• The protagonist is called out to a crime scene, where another officer shows them some broken pieces of coloured glass they found outside. The protagonist immediately makes a connection that hadn’t occurred to anyone else. 
  • A car mechanic calls the police because of some strange damage they notice on a car that was brought in. The protagonist arrives and the mechanic, who has plenty of years under their belt, explains that the damage could only have been caused by tampering. 

Did you spot the common purpose of these scenes? They all offload boring tasks to other characters, leaving the protagonist to experience the interesting parts first-hand. 

As readers, we don’t want to watch the protagonist using a centrifuge, poking around in a pile of leaves, or changing somebody’s oil. We only care about the test result, the bits of glass, and the tampering. But from a standpoint of believability, those mundane tasks have to be completed by someone so the information can be uncovered. 

In these examples, exposition has allowed us to separate the boring work from the interesting outcome. 

Exposition In Immersive Sci-Fi

These stories involve plenty of world-building, and part of the enjoyment for readers is being immersed in a believable, coherent world that’s different from our own. 

See if you recognise either of these scenes: 

  • Our protagonist needs to locate an arms dealer in a space port. They go to the market area, where they’re immersed in a sea of bright signs, food smells, snips of conversations and arguments, strange alien bodies, and loud-voiced merchants with exotic wares on display. The protagonist fumbles their inquiries, angering the locals, and is about to be attacked when a helpful character pulls them aside. The good Samaritan explains the local custom they’ve violated and points the protagonist in the right direction. 
  • Our protagonist has been brought to a meeting of the ruling council of the galactic empire. While scavenging in deep space, they received a strange transmission that they’ve been asked to share with the council. As they enter, the council is engaged in a lively debate about clashes with a rival empire, how those might be affected by the disintegration of the trader’s guild, and whether a new warp drive invented by a reclusive genius can give them an edge.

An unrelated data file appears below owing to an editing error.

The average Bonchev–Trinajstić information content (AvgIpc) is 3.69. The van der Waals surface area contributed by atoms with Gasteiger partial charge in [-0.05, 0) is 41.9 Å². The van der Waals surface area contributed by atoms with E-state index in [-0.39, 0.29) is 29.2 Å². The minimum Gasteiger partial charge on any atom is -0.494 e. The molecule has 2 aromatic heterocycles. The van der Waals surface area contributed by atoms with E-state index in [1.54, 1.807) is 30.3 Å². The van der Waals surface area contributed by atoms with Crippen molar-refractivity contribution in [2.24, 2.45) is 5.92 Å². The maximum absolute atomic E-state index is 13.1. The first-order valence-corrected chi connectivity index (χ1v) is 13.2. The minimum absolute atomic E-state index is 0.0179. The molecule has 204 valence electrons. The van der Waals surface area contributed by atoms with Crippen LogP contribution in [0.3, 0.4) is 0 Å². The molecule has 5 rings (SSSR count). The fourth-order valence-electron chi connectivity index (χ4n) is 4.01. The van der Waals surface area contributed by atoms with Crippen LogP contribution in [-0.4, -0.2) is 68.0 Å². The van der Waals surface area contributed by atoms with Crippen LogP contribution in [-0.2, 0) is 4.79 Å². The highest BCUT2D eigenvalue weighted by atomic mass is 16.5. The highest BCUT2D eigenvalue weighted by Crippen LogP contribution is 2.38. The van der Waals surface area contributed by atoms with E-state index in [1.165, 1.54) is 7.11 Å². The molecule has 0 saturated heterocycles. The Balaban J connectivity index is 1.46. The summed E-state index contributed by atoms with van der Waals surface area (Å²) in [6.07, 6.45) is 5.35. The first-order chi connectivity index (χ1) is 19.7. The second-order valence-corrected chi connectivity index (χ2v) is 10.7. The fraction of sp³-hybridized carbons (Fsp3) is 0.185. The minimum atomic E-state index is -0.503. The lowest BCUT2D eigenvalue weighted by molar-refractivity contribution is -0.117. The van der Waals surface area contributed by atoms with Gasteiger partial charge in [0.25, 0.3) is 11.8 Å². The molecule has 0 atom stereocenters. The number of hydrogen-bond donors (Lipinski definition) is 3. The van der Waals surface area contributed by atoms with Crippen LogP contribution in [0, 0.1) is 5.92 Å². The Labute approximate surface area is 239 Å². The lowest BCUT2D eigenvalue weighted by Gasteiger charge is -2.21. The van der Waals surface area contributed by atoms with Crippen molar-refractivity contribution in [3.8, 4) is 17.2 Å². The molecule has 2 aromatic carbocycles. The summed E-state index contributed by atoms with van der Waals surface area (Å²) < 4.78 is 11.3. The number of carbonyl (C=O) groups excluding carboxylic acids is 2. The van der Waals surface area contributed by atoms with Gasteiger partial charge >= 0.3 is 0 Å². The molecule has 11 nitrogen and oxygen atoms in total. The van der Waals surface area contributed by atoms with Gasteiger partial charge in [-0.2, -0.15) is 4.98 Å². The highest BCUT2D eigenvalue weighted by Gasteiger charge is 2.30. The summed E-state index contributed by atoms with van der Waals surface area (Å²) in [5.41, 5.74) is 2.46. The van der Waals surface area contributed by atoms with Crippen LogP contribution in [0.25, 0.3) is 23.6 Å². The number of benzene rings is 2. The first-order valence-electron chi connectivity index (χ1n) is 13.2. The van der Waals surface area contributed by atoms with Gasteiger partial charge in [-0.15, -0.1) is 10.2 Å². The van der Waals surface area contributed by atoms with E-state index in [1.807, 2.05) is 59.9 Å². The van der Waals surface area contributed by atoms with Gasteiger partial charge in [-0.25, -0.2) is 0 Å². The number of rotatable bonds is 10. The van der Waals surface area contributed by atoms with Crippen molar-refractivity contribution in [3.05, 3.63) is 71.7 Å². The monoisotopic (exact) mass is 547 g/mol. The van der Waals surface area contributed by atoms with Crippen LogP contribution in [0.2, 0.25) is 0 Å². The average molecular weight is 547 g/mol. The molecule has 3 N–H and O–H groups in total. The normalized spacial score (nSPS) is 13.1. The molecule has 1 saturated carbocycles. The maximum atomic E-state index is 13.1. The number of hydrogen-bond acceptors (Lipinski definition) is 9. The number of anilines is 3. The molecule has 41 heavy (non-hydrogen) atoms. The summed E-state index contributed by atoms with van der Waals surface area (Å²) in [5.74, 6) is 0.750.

What’s the common thread this time? We want to give our reader an immersive experience of the history, politics, culture, and technology of this world, but our protagonist is just one person, and can’t experience everything first-hand. In these examples, exposition allows the market and the council chamber to become conduits to the wider universe, exposing our protagonist to a variety of experiences in a single place and time. 

Exposition In Disaster And Survival Stories

These stories centre around a protagonist who’s thrown into a physically threatening situation and has to figure out how to get through it alive. Whether it’s making a difficult sacrifice, overcoming a deep fear, or learning to trust another character, the reader’s enjoyment comes from watching the protagonist grow in a way that allows them to survive. 

See if you recognise any of these scenes: 

  • The protagonist is riding in a helicopter to a remote island. The pilot explains that the island has no radio communications, and the waters aren’t safe for boats to approach, so the helicopter travels to and from the mainland once each week. 
  • A tour bus is hijacked by masked men and taken to a location outside the city. The protagonist overhears one of the masked men on their phone, demanding a ransom and explaining that one hostage will be shot every hour until the ransom is delivered, starting one hour from now. 
  • The zombie apocalypse is here, and society is falling apart. The protagonist rescues a man who tells a harrowing story of watching his wife become a zombie after she tried to protect him and was bitten. 

Here the exposition is doing the job of explaining the rules of the game. “There’s no way off the island”, or “you have one hour until a hostage is shot”, or “if you’re bitten by a zombie, you’ll become one”. 

If we want the protagonist’s struggles and setbacks to feel dramatic, the reader needs to know these rules. Which choices are available to the protagonist? What’s dangerous and what isn’t? What are the chances something will work?